When Tudor began teasing a new release over the summer, paired with a countdown clock planted in the wake of a passing boat, speculation quickly ended up in the usual places. A new steel BB58? A GMT Pelagos? Perhaps a regatta timer chronograph? As usual, these guesses ended up off the mark, with Tudor instead revealing a new pair of FXD watches made in conjunction with the Alinghi Red Bull Racing team. Along with them, a look at some wholly new features that will undoubtedly spur more predictions about what’s to come. After reviewing the FXD upon its launch in 2021, I’ve grown quite fond of the platform, as I often profess on the Worn & Wound podcast, but how well does it hold up in a different trim?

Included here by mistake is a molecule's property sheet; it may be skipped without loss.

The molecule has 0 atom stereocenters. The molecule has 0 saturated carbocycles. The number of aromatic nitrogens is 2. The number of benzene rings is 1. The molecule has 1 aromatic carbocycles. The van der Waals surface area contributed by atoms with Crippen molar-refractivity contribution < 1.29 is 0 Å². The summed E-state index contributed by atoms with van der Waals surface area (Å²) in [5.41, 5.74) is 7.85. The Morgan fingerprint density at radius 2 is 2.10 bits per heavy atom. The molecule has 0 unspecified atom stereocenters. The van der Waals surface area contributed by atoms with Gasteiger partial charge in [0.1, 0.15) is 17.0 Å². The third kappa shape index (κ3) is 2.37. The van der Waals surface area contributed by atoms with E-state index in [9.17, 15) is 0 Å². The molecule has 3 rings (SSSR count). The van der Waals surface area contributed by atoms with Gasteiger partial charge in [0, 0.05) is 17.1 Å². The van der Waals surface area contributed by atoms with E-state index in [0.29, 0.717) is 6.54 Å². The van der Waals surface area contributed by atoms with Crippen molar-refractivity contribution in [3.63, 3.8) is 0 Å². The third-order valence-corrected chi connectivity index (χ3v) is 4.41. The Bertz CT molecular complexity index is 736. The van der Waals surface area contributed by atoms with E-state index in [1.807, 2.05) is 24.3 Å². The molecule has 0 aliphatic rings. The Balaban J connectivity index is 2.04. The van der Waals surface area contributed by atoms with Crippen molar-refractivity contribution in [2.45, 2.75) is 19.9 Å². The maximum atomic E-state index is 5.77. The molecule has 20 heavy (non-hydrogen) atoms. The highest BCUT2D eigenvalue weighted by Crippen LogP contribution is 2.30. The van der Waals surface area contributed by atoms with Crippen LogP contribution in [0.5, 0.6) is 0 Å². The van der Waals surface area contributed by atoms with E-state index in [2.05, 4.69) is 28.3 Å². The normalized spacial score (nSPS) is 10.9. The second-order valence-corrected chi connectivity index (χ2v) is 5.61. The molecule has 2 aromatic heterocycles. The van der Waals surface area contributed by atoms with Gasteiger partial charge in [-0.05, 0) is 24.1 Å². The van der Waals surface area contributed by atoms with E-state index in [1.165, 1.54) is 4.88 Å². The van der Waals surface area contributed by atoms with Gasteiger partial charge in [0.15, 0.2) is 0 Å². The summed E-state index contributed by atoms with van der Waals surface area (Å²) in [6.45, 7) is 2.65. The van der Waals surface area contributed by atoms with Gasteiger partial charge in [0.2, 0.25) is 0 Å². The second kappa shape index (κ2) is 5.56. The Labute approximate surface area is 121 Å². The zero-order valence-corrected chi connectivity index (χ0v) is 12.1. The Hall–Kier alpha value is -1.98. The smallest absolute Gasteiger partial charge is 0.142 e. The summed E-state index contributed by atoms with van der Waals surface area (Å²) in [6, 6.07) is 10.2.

The FXD is a watch that works better in person and on the wrist than it does on paper. It’s large and relatively flat stature that touts a lug to lug measurement north of 50mm thanks to a fixed lug design meaning only passthrough straps can be used. But it’s more than all that on the wrist. It wears slim and the widest bit of the lug is under a strap, so while it’s not as easy going as something like the Pelagos 39, it’s perfectly easy to get along with overall. On top of that, it’s got one of the most low-key interesting personalities of any of the mainline dive watches out there. Additionally, after having completed my open water dive certification with the FXD on my wrist every step of the way, I can attest to its qualities under the surface, as well (more on all that coming soon).